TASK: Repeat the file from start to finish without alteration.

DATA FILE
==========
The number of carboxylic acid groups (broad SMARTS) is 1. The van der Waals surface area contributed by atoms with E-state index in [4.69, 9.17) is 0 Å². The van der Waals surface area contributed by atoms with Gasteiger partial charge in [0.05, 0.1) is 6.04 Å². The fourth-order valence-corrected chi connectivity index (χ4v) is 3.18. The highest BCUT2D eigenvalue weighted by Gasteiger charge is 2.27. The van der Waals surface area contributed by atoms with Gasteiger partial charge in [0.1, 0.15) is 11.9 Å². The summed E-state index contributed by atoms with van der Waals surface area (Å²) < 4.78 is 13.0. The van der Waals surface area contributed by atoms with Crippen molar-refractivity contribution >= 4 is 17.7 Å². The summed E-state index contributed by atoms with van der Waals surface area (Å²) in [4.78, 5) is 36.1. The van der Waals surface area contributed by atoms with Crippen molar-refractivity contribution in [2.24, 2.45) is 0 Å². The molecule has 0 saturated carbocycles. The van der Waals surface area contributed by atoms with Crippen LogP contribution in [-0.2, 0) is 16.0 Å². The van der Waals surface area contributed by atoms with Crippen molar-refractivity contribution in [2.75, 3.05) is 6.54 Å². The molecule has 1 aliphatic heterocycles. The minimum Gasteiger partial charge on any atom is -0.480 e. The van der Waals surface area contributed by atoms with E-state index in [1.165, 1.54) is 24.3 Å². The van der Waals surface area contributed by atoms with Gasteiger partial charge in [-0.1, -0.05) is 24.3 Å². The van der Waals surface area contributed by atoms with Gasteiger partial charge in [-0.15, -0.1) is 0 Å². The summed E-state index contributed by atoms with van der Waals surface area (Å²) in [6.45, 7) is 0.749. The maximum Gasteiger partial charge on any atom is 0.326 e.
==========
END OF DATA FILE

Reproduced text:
The number of carboxylic acid groups (broad SMARTS) is 1. The van der Waals surface area contributed by atoms with E-state index in [4.69, 9.17) is 0 Å². The van der Waals surface area contributed by atoms with Gasteiger partial charge in [0.05, 0.1) is 6.04 Å². The fourth-order valence-corrected chi connectivity index (χ4v) is 3.18. The highest BCUT2D eigenvalue weighted by Gasteiger charge is 2.27. The van der Waals surface area contributed by atoms with Gasteiger partial charge in [0.1, 0.15) is 11.9 Å². The summed E-state index contributed by atoms with van der Waals surface area (Å²) < 4.78 is 13.0. The van der Waals surface area contributed by atoms with Crippen molar-refractivity contribution >= 4 is 17.7 Å². The summed E-state index contributed by atoms with van der Waals surface area (Å²) in [4.78, 5) is 36.1. The van der Waals surface area contributed by atoms with Crippen molar-refractivity contribution in [2.24, 2.45) is 0 Å². The molecule has 0 saturated carbocycles. The van der Waals surface area contributed by atoms with Crippen LogP contribution in [-0.2, 0) is 16.0 Å². The van der Waals surface area contributed by atoms with Crippen molar-refractivity contribution in [2.75, 3.05) is 6.54 Å². The molecule has 1 aliphatic heterocycles. The minimum Gasteiger partial charge on any atom is -0.480 e. The van der Waals surface area contributed by atoms with E-state index in [1.165, 1.54) is 24.3 Å². The van der Waals surface area contributed by atoms with Gasteiger partial charge in [-0.1, -0.05) is 24.3 Å². The van der Waals surface area contributed by atoms with Gasteiger partial charge in [-0.15, -0.1) is 0 Å². The summed E-state index contributed by atoms with van der Waals surface area (Å²) in [6.45, 7) is 0.749. The maximum Gasteiger partial charge on any atom is 0.326 e.